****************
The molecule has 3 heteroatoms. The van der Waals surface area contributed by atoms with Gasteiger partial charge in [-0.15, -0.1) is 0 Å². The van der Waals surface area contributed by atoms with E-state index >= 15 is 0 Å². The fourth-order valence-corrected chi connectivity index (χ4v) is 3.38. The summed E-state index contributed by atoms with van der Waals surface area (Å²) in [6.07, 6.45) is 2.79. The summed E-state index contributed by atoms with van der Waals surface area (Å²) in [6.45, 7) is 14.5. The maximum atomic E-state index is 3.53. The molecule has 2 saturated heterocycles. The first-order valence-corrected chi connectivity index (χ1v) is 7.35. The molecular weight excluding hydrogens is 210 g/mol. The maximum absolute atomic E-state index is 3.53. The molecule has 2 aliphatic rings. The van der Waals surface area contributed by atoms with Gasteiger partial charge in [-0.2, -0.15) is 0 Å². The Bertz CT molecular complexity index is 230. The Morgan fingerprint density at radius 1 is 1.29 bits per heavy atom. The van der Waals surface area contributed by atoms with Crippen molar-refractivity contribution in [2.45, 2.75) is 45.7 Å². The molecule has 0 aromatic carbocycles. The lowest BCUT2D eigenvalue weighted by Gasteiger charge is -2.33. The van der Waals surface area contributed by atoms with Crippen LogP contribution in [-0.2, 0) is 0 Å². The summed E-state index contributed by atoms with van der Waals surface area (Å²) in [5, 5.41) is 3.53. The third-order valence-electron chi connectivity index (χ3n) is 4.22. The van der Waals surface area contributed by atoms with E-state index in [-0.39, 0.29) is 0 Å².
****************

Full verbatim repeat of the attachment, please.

The molecule has 3 heteroatoms. The van der Waals surface area contributed by atoms with Gasteiger partial charge in [-0.15, -0.1) is 0 Å². The van der Waals surface area contributed by atoms with E-state index >= 15 is 0 Å². The fourth-order valence-corrected chi connectivity index (χ4v) is 3.38. The summed E-state index contributed by atoms with van der Waals surface area (Å²) in [6.07, 6.45) is 2.79. The summed E-state index contributed by atoms with van der Waals surface area (Å²) in [6.45, 7) is 14.5. The maximum atomic E-state index is 3.53. The molecule has 2 saturated heterocycles. The first-order valence-corrected chi connectivity index (χ1v) is 7.35. The molecular weight excluding hydrogens is 210 g/mol. The maximum absolute atomic E-state index is 3.53. The molecule has 2 aliphatic rings. The van der Waals surface area contributed by atoms with Gasteiger partial charge in [-0.2, -0.15) is 0 Å². The Bertz CT molecular complexity index is 230. The Morgan fingerprint density at radius 1 is 1.29 bits per heavy atom. The van der Waals surface area contributed by atoms with Crippen molar-refractivity contribution in [2.45, 2.75) is 45.7 Å². The molecule has 0 aromatic carbocycles. The lowest BCUT2D eigenvalue weighted by Gasteiger charge is -2.33. The van der Waals surface area contributed by atoms with Crippen LogP contribution in [-0.2, 0) is 0 Å². The summed E-state index contributed by atoms with van der Waals surface area (Å²) in [5, 5.41) is 3.53. The third-order valence-electron chi connectivity index (χ3n) is 4.22. The van der Waals surface area contributed by atoms with E-state index in [-0.39, 0.29) is 0 Å².